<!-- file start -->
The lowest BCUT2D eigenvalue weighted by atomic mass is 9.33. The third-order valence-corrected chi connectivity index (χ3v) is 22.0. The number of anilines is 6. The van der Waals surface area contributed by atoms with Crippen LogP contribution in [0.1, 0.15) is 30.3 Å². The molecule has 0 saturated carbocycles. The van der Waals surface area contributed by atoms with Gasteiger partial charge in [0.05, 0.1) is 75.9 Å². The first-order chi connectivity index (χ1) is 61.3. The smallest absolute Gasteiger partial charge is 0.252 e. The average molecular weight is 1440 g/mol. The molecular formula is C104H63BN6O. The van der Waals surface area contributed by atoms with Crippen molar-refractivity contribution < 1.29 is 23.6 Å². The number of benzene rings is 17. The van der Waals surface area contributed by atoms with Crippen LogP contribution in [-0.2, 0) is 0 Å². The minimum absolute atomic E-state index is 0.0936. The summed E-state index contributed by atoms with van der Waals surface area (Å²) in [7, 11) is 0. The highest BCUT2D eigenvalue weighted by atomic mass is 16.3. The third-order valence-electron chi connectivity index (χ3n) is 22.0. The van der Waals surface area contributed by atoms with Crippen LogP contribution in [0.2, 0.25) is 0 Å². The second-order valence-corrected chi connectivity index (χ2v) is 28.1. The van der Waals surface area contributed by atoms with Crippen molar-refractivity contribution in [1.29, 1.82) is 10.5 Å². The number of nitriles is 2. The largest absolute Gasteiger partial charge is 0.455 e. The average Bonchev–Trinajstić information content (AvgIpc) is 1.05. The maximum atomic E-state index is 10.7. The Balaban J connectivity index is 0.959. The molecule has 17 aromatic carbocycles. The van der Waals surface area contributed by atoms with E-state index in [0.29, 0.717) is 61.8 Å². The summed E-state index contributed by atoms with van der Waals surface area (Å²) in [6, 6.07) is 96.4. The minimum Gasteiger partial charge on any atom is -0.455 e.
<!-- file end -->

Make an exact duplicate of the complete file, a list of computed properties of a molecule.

The lowest BCUT2D eigenvalue weighted by atomic mass is 9.33. The third-order valence-corrected chi connectivity index (χ3v) is 22.0. The number of anilines is 6. The van der Waals surface area contributed by atoms with Crippen LogP contribution in [0.1, 0.15) is 30.3 Å². The molecule has 0 saturated carbocycles. The van der Waals surface area contributed by atoms with Gasteiger partial charge in [0.05, 0.1) is 75.9 Å². The first-order chi connectivity index (χ1) is 61.3. The smallest absolute Gasteiger partial charge is 0.252 e. The average molecular weight is 1440 g/mol. The molecular formula is C104H63BN6O. The van der Waals surface area contributed by atoms with Crippen molar-refractivity contribution < 1.29 is 23.6 Å². The number of benzene rings is 17. The van der Waals surface area contributed by atoms with Crippen LogP contribution in [-0.2, 0) is 0 Å². The minimum absolute atomic E-state index is 0.0936. The summed E-state index contributed by atoms with van der Waals surface area (Å²) in [7, 11) is 0. The highest BCUT2D eigenvalue weighted by atomic mass is 16.3. The third-order valence-electron chi connectivity index (χ3n) is 22.0. The van der Waals surface area contributed by atoms with Crippen LogP contribution in [0.2, 0.25) is 0 Å². The second-order valence-corrected chi connectivity index (χ2v) is 28.1. The van der Waals surface area contributed by atoms with Crippen molar-refractivity contribution in [1.29, 1.82) is 10.5 Å². The number of nitriles is 2. The largest absolute Gasteiger partial charge is 0.455 e. The average Bonchev–Trinajstić information content (AvgIpc) is 1.05. The maximum atomic E-state index is 10.7. The Balaban J connectivity index is 0.959. The molecule has 17 aromatic carbocycles. The van der Waals surface area contributed by atoms with E-state index in [0.29, 0.717) is 61.8 Å². The summed E-state index contributed by atoms with van der Waals surface area (Å²) in [6, 6.07) is 96.4. The minimum Gasteiger partial charge on any atom is -0.455 e.